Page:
On May 21, 2013, at 9:40 PM, Fitchett, Deborah wrote:

> Joe and Owen--
> Thanks for the ideas!
> It's a bit of the opposite goal to LibX, in that rather than having a title/DOI/whatever from some random site and wanting to get to  the full-text article, I'm looking at the use case of academics who are already viewing the full-text article and want a link that they can share with students.  Even aside from the proxy prefix, the url in their browser may include (or consist entirely of) session gunk.
> I'll try a regexp and see how far that gets me. I'm a bit trepidatious about the way the DOI standard allows just about any character imaginable, but at least there's the 10. prefix. Am also considering that if DOIs also appear in the article's bibliography I'll need to make sure the javascript can distinguish between them and the DOI for the article itself; but a lot of this might be 'cross that bridge if I come to it' stuff.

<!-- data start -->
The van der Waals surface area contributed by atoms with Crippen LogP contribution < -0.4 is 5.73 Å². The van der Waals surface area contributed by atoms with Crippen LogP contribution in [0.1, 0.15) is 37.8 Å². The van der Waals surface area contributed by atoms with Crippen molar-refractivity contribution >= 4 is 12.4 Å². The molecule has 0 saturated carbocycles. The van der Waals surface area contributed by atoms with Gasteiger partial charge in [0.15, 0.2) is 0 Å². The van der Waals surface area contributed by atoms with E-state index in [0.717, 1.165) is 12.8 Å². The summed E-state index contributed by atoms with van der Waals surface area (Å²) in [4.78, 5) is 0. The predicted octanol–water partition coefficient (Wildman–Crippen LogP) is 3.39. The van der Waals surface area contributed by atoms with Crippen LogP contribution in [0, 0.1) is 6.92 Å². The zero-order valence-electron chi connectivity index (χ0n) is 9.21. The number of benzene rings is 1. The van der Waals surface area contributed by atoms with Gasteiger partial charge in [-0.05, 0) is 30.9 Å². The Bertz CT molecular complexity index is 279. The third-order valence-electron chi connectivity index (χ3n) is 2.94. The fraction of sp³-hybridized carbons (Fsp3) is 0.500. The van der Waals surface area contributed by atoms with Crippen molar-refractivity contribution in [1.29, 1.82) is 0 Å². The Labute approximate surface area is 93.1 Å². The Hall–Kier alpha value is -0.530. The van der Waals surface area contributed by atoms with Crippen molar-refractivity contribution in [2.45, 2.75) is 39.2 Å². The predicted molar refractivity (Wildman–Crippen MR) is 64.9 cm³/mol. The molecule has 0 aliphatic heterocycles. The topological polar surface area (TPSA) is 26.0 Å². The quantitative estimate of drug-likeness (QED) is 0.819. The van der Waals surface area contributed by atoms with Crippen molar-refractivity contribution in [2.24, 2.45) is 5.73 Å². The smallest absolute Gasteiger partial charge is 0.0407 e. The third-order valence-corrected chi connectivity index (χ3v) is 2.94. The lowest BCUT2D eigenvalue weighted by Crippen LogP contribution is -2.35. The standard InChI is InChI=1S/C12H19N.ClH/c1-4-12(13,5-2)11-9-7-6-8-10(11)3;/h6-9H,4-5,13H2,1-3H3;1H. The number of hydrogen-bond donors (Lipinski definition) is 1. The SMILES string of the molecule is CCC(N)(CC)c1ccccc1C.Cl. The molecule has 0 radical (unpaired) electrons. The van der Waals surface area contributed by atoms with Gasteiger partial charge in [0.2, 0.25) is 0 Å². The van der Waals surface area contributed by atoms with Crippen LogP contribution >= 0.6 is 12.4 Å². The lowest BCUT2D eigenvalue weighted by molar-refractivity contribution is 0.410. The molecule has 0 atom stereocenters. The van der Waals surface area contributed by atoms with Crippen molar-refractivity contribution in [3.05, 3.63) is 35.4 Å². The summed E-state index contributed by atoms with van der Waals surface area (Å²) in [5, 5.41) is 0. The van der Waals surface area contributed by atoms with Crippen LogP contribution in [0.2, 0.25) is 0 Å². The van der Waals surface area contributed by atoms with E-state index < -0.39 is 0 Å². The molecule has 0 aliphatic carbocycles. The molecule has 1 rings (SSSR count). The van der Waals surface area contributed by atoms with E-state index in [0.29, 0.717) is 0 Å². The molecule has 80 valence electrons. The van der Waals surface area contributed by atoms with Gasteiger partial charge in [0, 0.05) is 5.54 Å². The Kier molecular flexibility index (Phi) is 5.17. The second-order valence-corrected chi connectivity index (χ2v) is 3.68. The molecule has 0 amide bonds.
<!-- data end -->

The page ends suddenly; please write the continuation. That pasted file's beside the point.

Crap.  I just remembered :

... I don't know if any publishers are actually using them, or if they're just for people to use on twitter & other social media.

The real problem with them is that they don't have the '10.' string in them.

You can probably get away with just tracking the resolving form of them:


And ignore the